I recently attended a research showcase at my university, where I heard about the achievements of a diverse range of research groups from across the institute. There were reports about studies into the origins of our universe, human trafficking and musical cultures. Of particular interest to me were the presentations from research groups looking at aspects of health and/or wellbeing. One researcher mentioned the parodox involved in talking about health and wellbeing, as if they are two separate entities. In her opinion, health is part of wellbeing. I completely agree.
The Office for National Statistics in the UK assesses your personal wellbeing by estimating:
- Life satisfaction
- The extent to which you feel the things you do in life are worthwhile
Your satisfaction with life depends on your feelings about the condition of your health, relationships, work and environment, amongst other things. So the condition of your health contributes to your personal wellbeing.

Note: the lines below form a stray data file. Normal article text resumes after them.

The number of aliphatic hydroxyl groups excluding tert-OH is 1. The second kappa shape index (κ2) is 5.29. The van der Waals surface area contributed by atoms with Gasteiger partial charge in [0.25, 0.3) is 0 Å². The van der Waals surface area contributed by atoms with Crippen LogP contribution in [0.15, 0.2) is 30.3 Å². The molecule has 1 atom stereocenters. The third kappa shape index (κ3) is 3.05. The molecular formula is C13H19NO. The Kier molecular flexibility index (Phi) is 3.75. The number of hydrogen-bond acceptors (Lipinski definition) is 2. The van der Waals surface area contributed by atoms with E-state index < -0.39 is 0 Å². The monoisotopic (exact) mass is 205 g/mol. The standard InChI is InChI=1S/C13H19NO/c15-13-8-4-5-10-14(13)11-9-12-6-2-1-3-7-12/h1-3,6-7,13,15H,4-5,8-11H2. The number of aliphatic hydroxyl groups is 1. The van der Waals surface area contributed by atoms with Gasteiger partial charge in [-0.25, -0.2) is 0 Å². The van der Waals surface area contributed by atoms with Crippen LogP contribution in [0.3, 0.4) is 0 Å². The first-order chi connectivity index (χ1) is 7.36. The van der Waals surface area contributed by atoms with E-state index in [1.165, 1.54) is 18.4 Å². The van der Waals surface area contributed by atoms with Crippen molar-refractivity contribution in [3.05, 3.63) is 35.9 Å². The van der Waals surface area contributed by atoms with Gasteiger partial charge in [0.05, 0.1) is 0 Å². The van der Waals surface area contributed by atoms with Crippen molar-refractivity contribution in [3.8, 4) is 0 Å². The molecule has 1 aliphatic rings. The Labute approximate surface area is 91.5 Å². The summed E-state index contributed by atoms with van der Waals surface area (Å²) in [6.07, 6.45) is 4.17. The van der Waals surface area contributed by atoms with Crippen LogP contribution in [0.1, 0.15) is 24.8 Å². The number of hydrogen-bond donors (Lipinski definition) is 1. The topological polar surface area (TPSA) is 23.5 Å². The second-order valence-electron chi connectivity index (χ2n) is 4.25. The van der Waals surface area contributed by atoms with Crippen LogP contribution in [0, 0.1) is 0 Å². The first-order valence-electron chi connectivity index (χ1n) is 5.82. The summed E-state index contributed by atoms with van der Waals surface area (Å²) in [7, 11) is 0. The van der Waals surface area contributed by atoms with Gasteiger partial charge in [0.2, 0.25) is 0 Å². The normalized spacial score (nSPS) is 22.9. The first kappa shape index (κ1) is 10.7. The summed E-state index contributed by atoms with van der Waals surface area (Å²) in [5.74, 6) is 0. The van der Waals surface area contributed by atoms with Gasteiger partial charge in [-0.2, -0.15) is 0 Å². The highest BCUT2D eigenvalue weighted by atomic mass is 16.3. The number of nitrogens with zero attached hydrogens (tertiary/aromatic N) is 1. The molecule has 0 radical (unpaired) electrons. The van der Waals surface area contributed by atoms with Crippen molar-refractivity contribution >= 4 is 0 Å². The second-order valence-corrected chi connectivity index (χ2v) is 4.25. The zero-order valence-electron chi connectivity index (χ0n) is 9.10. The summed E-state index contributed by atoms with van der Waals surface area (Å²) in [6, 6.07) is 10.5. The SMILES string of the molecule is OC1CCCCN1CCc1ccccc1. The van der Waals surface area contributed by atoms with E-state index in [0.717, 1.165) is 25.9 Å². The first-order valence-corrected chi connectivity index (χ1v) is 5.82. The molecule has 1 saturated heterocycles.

However, the World Health Organisation (WHO) has defined health, since 1948, as,
“a state of complete physical, mental and social well-being and not merely the absence of disease or infirmity”. Doesn’t this also suggest that wellbeing contributes to your health?
Of course it does. Health and wellbeing are intertwined and interdependent. Wellbeing has the broader definition, however, encompassing elusive concepts such as happiness, which are not always included in traditional estimations of health. It might be useful to think about wellbeing as a dynamic state, while imagining health as a resource, not unlike the number of lives you might have left in a video game.
So, while your state of wellbeing will influence your store of health (or the number of lives you have left), it is simultaneously affected by that same store of health.